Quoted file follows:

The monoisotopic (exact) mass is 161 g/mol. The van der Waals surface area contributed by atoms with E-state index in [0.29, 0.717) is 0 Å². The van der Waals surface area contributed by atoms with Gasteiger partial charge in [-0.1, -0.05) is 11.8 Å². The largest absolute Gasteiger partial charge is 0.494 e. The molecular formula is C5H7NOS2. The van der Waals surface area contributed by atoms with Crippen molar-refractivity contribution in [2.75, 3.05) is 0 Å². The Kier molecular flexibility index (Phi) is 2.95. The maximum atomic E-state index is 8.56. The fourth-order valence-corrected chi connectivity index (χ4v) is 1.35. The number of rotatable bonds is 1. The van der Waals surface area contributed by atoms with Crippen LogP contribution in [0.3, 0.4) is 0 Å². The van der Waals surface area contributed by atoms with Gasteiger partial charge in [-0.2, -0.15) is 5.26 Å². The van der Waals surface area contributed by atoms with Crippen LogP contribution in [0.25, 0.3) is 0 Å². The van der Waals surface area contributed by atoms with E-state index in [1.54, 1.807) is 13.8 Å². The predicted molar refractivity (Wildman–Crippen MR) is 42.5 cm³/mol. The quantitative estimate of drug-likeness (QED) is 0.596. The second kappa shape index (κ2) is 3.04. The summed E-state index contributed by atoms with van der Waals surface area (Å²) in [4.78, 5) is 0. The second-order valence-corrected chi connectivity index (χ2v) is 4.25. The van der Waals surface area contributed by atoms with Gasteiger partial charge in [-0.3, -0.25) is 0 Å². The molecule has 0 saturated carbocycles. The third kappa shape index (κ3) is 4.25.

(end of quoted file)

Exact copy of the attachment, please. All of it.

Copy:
The monoisotopic (exact) mass is 161 g/mol. The van der Waals surface area contributed by atoms with E-state index in [0.29, 0.717) is 0 Å². The van der Waals surface area contributed by atoms with Gasteiger partial charge in [-0.1, -0.05) is 11.8 Å². The largest absolute Gasteiger partial charge is 0.494 e. The molecular formula is C5H7NOS2. The van der Waals surface area contributed by atoms with Crippen molar-refractivity contribution in [2.75, 3.05) is 0 Å². The Kier molecular flexibility index (Phi) is 2.95. The maximum atomic E-state index is 8.56. The fourth-order valence-corrected chi connectivity index (χ4v) is 1.35. The number of rotatable bonds is 1. The van der Waals surface area contributed by atoms with Crippen LogP contribution in [0.3, 0.4) is 0 Å². The van der Waals surface area contributed by atoms with Gasteiger partial charge in [-0.2, -0.15) is 5.26 Å². The van der Waals surface area contributed by atoms with Crippen LogP contribution in [0.25, 0.3) is 0 Å². The van der Waals surface area contributed by atoms with E-state index in [1.54, 1.807) is 13.8 Å². The predicted molar refractivity (Wildman–Crippen MR) is 42.5 cm³/mol. The quantitative estimate of drug-likeness (QED) is 0.596. The second kappa shape index (κ2) is 3.04. The summed E-state index contributed by atoms with van der Waals surface area (Å²) in [4.78, 5) is 0. The second-order valence-corrected chi connectivity index (χ2v) is 4.25. The van der Waals surface area contributed by atoms with Gasteiger partial charge in [-0.3, -0.25) is 0 Å². The molecule has 0 saturated carbocycles. The third kappa shape index (κ3) is 4.25.